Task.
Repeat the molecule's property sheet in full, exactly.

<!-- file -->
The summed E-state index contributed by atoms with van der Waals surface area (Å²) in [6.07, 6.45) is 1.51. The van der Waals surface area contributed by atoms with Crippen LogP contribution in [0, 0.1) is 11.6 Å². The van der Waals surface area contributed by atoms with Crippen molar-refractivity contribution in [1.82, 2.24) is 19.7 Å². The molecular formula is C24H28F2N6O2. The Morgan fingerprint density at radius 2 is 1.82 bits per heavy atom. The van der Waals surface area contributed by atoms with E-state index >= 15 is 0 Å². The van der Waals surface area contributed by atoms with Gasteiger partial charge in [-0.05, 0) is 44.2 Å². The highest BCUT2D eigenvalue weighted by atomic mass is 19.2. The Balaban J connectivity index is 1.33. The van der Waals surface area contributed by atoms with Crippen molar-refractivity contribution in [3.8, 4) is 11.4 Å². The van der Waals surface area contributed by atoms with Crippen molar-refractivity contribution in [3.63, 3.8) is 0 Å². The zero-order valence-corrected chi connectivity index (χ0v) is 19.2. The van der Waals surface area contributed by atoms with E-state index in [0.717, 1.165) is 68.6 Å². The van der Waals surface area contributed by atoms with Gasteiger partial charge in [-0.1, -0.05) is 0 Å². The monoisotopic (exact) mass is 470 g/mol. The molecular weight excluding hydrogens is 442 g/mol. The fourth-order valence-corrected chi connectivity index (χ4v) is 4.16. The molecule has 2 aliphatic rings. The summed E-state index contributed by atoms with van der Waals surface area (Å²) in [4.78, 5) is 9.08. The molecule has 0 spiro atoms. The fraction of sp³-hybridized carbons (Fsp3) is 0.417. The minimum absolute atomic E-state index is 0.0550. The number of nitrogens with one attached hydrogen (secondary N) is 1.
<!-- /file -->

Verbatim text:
The summed E-state index contributed by atoms with van der Waals surface area (Å²) in [6.07, 6.45) is 1.51. The van der Waals surface area contributed by atoms with Crippen LogP contribution in [0, 0.1) is 11.6 Å². The van der Waals surface area contributed by atoms with Crippen molar-refractivity contribution in [1.82, 2.24) is 19.7 Å². The molecular formula is C24H28F2N6O2. The Morgan fingerprint density at radius 2 is 1.82 bits per heavy atom. The van der Waals surface area contributed by atoms with E-state index >= 15 is 0 Å². The van der Waals surface area contributed by atoms with Gasteiger partial charge in [-0.05, 0) is 44.2 Å². The highest BCUT2D eigenvalue weighted by atomic mass is 19.2. The Balaban J connectivity index is 1.33. The van der Waals surface area contributed by atoms with Crippen molar-refractivity contribution in [3.8, 4) is 11.4 Å². The van der Waals surface area contributed by atoms with Crippen molar-refractivity contribution in [3.63, 3.8) is 0 Å². The zero-order valence-corrected chi connectivity index (χ0v) is 19.2. The van der Waals surface area contributed by atoms with E-state index in [0.717, 1.165) is 68.6 Å². The van der Waals surface area contributed by atoms with Gasteiger partial charge in [-0.1, -0.05) is 0 Å². The monoisotopic (exact) mass is 470 g/mol. The molecular weight excluding hydrogens is 442 g/mol. The fourth-order valence-corrected chi connectivity index (χ4v) is 4.16. The molecule has 2 aliphatic rings. The summed E-state index contributed by atoms with van der Waals surface area (Å²) in [4.78, 5) is 9.08. The molecule has 0 spiro atoms. The fraction of sp³-hybridized carbons (Fsp3) is 0.417. The minimum absolute atomic E-state index is 0.0550. The number of nitrogens with one attached hydrogen (secondary N) is 1.